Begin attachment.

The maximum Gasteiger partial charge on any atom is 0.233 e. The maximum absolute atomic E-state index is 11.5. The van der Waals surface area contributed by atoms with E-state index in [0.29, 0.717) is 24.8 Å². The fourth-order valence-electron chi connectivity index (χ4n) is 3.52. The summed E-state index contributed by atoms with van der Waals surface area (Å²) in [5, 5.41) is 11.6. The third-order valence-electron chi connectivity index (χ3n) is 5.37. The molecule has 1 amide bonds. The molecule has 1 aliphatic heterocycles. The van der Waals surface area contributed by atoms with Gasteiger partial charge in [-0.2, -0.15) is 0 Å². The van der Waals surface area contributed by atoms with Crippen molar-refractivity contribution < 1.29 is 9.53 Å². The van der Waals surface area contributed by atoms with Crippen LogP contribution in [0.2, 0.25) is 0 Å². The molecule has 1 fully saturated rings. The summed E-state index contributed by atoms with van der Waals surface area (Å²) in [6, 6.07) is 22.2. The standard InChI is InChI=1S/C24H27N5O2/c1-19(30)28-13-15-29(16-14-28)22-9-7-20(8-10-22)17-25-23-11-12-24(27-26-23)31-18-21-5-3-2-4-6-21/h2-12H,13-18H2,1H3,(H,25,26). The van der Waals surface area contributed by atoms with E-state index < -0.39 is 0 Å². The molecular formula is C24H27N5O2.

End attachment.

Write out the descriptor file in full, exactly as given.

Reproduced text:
The maximum Gasteiger partial charge on any atom is 0.233 e. The maximum absolute atomic E-state index is 11.5. The van der Waals surface area contributed by atoms with E-state index in [0.29, 0.717) is 24.8 Å². The fourth-order valence-electron chi connectivity index (χ4n) is 3.52. The summed E-state index contributed by atoms with van der Waals surface area (Å²) in [5, 5.41) is 11.6. The third-order valence-electron chi connectivity index (χ3n) is 5.37. The molecule has 1 amide bonds. The molecule has 1 aliphatic heterocycles. The van der Waals surface area contributed by atoms with Gasteiger partial charge in [-0.2, -0.15) is 0 Å². The van der Waals surface area contributed by atoms with Crippen molar-refractivity contribution < 1.29 is 9.53 Å². The van der Waals surface area contributed by atoms with Crippen LogP contribution in [0.2, 0.25) is 0 Å². The molecule has 1 fully saturated rings. The summed E-state index contributed by atoms with van der Waals surface area (Å²) in [6, 6.07) is 22.2. The standard InChI is InChI=1S/C24H27N5O2/c1-19(30)28-13-15-29(16-14-28)22-9-7-20(8-10-22)17-25-23-11-12-24(27-26-23)31-18-21-5-3-2-4-6-21/h2-12H,13-18H2,1H3,(H,25,26). The van der Waals surface area contributed by atoms with E-state index < -0.39 is 0 Å². The molecular formula is C24H27N5O2.